August means the Kelley’s head off to the Cape Fear Coast and the antebellum southern port city of Wilmington, North Carolina. This year, my plan is to blog from the coast. I will tickle your taste buds with recipes and descriptions from all the local spots—some southern fare, some seafood, and some just local-yocal.
When I started this blog on January 1 of this year, I thought I would write weekly entries of hospitality and food escapades. But, ah, the life of a busy magazine editor—always on a deadline! The life of a working mom and wife! And, the life of one who loves to welcome you to our home! All good but not much time left to blog.
I plan to take photos (yes, more photos from now on because I got that camera — a Nikon Coolpix L120 — I talked about in Wintertime Dessert Party), I hope to draw you into my coastal experience. Let’s try it. See you soon.
I remember growing up in western Pennsylvania. The summers were hot for a short period so no one had air-conditioned homes. On these hot days after we got home from the pool, my mother would say, “It’s too hot to eat!”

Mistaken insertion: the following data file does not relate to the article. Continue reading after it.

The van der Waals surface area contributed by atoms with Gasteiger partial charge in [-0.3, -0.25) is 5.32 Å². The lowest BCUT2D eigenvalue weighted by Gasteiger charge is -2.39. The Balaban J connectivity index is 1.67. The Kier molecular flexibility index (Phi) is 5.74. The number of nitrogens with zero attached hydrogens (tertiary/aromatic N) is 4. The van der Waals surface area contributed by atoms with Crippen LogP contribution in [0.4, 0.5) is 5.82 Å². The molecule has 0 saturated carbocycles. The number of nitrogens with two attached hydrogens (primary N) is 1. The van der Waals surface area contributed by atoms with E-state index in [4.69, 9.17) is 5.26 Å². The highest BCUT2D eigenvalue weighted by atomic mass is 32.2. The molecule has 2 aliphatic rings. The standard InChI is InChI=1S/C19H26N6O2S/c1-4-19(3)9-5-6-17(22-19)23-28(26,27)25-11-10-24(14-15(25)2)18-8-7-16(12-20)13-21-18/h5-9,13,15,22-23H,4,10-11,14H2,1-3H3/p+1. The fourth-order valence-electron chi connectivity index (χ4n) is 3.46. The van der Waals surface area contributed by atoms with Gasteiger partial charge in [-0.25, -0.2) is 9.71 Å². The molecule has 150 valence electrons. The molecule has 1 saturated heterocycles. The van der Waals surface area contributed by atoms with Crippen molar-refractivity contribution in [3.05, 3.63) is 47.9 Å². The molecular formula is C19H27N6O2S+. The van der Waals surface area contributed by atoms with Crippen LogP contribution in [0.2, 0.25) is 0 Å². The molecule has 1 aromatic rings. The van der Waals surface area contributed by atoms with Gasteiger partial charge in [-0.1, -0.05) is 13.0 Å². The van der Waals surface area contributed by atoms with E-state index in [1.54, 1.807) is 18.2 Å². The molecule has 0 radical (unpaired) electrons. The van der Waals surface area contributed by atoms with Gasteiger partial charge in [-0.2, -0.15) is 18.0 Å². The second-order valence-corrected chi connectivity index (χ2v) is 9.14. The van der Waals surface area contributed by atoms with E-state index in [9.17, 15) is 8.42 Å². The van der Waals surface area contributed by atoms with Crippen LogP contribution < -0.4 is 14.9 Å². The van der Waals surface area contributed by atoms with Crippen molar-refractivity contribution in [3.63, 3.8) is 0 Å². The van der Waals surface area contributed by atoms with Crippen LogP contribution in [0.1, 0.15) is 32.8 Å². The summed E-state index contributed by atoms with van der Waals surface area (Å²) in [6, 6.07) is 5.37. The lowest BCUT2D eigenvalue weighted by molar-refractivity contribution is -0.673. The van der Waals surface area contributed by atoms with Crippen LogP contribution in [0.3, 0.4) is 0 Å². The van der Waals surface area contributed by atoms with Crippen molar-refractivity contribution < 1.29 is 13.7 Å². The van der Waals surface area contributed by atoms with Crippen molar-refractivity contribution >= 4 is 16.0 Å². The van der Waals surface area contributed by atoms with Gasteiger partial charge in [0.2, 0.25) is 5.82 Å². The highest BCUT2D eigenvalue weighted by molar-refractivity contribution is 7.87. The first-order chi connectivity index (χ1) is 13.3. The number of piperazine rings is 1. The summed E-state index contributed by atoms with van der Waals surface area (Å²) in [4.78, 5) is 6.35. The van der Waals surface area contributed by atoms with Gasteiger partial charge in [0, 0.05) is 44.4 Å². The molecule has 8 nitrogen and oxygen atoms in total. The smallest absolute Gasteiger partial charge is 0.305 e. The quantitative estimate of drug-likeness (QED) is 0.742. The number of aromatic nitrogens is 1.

So that meant dinner would be all fresh vegetables from my dad’s garden. I remember the succulent tomatoes we would eat right off the vine like an apple with the juice dripping the whole way down our tummies. And the kids debated: is tomato a fruit or a vegetable? And, dad would say: “These tomatoes are so good, THEY’LL DRIVE YOU NUTS!
Hot Town, Summer in the City Fast forward to now. It’s July, it’s Virginia (in the Washington, D.C., area), and it’s hot and humid. The temperature is about 104 degrees when you factor in the humidity. The Congress should be in recess but they are staying in town to pass a budget deal. Drat, that means the traffic is still bad. And, as mom would say, it’s too hot to eat. So, tonight’s dinner was:
Fresh sliced tomatoes from the local farmer’s market (I can’t grow them, the squirrels and deer eat them right off the vine!) Tomato tips: Don’t ever refrigerate a tomato! If the tomato reaches the point you have to refrigerate it, then eat it. (I never met a tomato I didn’t like.) Also, consider peeling your summer tomatoes. A good, ripe tomato’s skin will peel off easily if you hold it in the palm of your hand. And, there is nothing like a peeled tomato, don’t ask me why but my grandmother peeled her tomatoes and so do I.
Basil from my herb garden plus a taste test of lemon basil and cinnamon basil a colleague gave me at work today
Sliced fresh mozzarella cheese
A freshly baked, warm baguette from, believe it or not, Safeway (it’s on the way home)
A little olive oil and a little balsamic vinegar, salt and fresh ground pepper
The drink: Sprodkas (my own creation, named by my husband Bill. People now ask for them by name when they come to our home.)
I really have nothing original to say to close this blog—it’s too hot to think. So, I’ll just say “bon appetit” like Julia would say.